Kimjongilia ( 2009 IMDB ) is an excellent documentary about North Korea and people who have escape from one of the world’s few remaining Marxist states. The documentary interviews the escapees, some of whom have spent time in some of the forced labor camps that North Korea has. They talk about how they were treated in the totalitarian state. Since the end of Soviet support North Korea has suffered starvation, with hundred of thousands and possibly millions dying due to the horrendous inefficiency of Communism. The problems totalitarian states have with legitimacy and succession is also hinted at. The personality cult that Kim Il-sung and his son Kim Jong Il have erected is contrasted with the starvation and suppression of all expression of dissent that is the reality of life in North Korea. It’s good to be reminded that despite the fall of many Communist states Cuba and North Korea remain.
A number of interesting points are made. It’s estimated that around 300 000 people have escape North Korea in the last 20 years. That is interesting, when the wall was up far fewer people escape East Germany. Perhaps the North Koreans are intentionally letting people escape. The Chinese do not help escapees from North Korea. Perhaps international aid could help the people who do escape. The regime is also weak. One North Korean officer escaped with his family to South Korea in a sailing boat. The North Korean Navy boats had no fuel so they were actually under sail. With luck a regime in such dire straits may at some time falter. The fate of the regime when Kim Jong Il leaves office is brought up. Kim Jong Il is alleged to have pancreatic cancer and may not last long. Hopefully the people of North Korea will somehow wind up with a better government after Kim Jon Il leaves office.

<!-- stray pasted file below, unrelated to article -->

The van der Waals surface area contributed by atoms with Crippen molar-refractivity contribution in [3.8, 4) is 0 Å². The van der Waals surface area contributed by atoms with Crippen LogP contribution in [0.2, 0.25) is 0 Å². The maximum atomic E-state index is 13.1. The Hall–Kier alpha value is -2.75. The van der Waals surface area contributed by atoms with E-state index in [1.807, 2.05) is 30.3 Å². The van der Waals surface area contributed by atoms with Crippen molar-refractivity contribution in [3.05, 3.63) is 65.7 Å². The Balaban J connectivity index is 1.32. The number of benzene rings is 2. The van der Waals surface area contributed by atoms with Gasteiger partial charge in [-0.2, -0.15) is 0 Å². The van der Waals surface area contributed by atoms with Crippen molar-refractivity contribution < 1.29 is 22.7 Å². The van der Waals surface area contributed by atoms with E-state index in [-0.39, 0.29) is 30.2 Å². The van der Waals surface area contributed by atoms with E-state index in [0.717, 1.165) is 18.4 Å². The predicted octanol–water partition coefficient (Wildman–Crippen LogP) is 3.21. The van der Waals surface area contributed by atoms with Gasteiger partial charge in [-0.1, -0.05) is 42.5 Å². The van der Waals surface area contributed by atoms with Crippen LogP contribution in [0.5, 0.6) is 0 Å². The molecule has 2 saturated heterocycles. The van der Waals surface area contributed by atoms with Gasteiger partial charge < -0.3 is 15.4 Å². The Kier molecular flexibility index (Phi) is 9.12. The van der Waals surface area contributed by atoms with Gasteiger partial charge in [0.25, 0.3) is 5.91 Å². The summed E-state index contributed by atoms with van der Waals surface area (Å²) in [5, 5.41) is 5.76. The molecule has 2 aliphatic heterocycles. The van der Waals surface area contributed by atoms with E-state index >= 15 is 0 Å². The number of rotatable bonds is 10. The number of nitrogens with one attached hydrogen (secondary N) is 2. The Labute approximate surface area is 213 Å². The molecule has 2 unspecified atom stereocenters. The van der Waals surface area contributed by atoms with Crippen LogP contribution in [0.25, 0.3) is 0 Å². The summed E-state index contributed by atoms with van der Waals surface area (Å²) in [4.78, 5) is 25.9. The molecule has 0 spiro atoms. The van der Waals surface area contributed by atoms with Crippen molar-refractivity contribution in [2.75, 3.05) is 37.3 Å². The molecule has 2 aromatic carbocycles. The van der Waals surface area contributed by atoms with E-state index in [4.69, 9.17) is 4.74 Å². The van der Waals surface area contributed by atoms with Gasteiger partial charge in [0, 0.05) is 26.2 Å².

A fine documentary that highlights the horrors of totalitarianism.